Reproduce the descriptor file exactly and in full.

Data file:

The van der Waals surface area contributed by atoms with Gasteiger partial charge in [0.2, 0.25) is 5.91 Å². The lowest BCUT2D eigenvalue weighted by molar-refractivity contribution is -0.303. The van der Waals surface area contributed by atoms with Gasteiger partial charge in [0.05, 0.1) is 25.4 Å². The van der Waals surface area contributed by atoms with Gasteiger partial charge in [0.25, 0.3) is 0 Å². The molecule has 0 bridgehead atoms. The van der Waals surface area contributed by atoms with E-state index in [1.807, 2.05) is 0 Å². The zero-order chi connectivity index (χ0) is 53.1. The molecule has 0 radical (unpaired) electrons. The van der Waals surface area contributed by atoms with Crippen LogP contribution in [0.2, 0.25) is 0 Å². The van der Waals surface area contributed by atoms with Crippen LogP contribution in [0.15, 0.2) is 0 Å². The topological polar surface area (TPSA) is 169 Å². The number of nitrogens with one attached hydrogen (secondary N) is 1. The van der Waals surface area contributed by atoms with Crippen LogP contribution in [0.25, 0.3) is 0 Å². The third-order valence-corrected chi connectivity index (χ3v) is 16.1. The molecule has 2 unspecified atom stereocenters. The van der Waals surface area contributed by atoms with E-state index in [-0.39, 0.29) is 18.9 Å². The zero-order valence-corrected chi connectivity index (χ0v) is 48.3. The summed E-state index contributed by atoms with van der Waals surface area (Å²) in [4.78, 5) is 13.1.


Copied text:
The van der Waals surface area contributed by atoms with Gasteiger partial charge in [0.2, 0.25) is 5.91 Å². The lowest BCUT2D eigenvalue weighted by molar-refractivity contribution is -0.303. The van der Waals surface area contributed by atoms with Gasteiger partial charge in [0.05, 0.1) is 25.4 Å². The van der Waals surface area contributed by atoms with Gasteiger partial charge in [0.25, 0.3) is 0 Å². The molecule has 0 bridgehead atoms. The van der Waals surface area contributed by atoms with E-state index in [1.807, 2.05) is 0 Å². The zero-order chi connectivity index (χ0) is 53.1. The molecule has 0 radical (unpaired) electrons. The van der Waals surface area contributed by atoms with Crippen LogP contribution in [0.2, 0.25) is 0 Å². The van der Waals surface area contributed by atoms with Crippen LogP contribution in [0.15, 0.2) is 0 Å². The topological polar surface area (TPSA) is 169 Å². The number of nitrogens with one attached hydrogen (secondary N) is 1. The van der Waals surface area contributed by atoms with Crippen LogP contribution in [0.25, 0.3) is 0 Å². The third-order valence-corrected chi connectivity index (χ3v) is 16.1. The molecule has 2 unspecified atom stereocenters. The van der Waals surface area contributed by atoms with E-state index in [-0.39, 0.29) is 18.9 Å². The zero-order valence-corrected chi connectivity index (χ0v) is 48.3. The summed E-state index contributed by atoms with van der Waals surface area (Å²) in [4.78, 5) is 13.1.